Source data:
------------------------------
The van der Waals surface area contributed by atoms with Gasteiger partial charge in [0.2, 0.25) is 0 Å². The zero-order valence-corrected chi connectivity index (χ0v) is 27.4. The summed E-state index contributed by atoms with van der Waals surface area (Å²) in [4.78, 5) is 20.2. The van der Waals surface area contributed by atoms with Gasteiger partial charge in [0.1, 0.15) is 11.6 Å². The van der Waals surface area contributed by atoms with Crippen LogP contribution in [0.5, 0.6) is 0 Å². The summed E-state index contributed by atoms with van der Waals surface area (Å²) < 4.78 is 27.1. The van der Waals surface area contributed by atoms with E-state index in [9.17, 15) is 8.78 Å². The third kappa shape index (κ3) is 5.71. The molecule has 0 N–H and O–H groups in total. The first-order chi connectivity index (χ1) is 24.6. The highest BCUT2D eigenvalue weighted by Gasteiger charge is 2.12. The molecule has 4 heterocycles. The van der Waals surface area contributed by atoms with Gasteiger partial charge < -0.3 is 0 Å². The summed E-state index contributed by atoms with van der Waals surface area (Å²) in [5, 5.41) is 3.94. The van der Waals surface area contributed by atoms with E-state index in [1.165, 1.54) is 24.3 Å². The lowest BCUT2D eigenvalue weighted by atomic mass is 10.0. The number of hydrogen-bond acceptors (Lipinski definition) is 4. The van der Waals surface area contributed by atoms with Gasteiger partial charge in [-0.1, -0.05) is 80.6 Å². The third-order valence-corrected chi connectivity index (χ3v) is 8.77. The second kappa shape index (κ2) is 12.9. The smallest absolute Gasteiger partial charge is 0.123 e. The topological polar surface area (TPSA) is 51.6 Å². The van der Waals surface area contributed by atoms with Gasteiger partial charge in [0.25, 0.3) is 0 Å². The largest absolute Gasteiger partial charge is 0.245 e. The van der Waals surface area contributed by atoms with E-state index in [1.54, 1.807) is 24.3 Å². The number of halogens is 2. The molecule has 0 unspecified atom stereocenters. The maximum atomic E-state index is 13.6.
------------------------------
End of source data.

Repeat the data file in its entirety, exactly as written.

The van der Waals surface area contributed by atoms with Gasteiger partial charge in [0.2, 0.25) is 0 Å². The zero-order valence-corrected chi connectivity index (χ0v) is 27.4. The summed E-state index contributed by atoms with van der Waals surface area (Å²) in [4.78, 5) is 20.2. The van der Waals surface area contributed by atoms with Gasteiger partial charge in [0.1, 0.15) is 11.6 Å². The van der Waals surface area contributed by atoms with Crippen LogP contribution in [0.5, 0.6) is 0 Å². The summed E-state index contributed by atoms with van der Waals surface area (Å²) < 4.78 is 27.1. The van der Waals surface area contributed by atoms with E-state index in [9.17, 15) is 8.78 Å². The third kappa shape index (κ3) is 5.71. The molecule has 0 N–H and O–H groups in total. The first-order chi connectivity index (χ1) is 24.6. The highest BCUT2D eigenvalue weighted by Gasteiger charge is 2.12. The molecule has 4 heterocycles. The van der Waals surface area contributed by atoms with Gasteiger partial charge < -0.3 is 0 Å². The summed E-state index contributed by atoms with van der Waals surface area (Å²) in [5, 5.41) is 3.94. The van der Waals surface area contributed by atoms with E-state index in [1.165, 1.54) is 24.3 Å². The lowest BCUT2D eigenvalue weighted by atomic mass is 10.0. The number of hydrogen-bond acceptors (Lipinski definition) is 4. The van der Waals surface area contributed by atoms with Gasteiger partial charge in [-0.1, -0.05) is 80.6 Å². The third-order valence-corrected chi connectivity index (χ3v) is 8.77. The second kappa shape index (κ2) is 12.9. The smallest absolute Gasteiger partial charge is 0.123 e. The topological polar surface area (TPSA) is 51.6 Å². The van der Waals surface area contributed by atoms with Gasteiger partial charge in [0.25, 0.3) is 0 Å². The largest absolute Gasteiger partial charge is 0.245 e. The van der Waals surface area contributed by atoms with E-state index in [1.54, 1.807) is 24.3 Å². The number of halogens is 2. The molecule has 0 unspecified atom stereocenters. The maximum atomic E-state index is 13.6.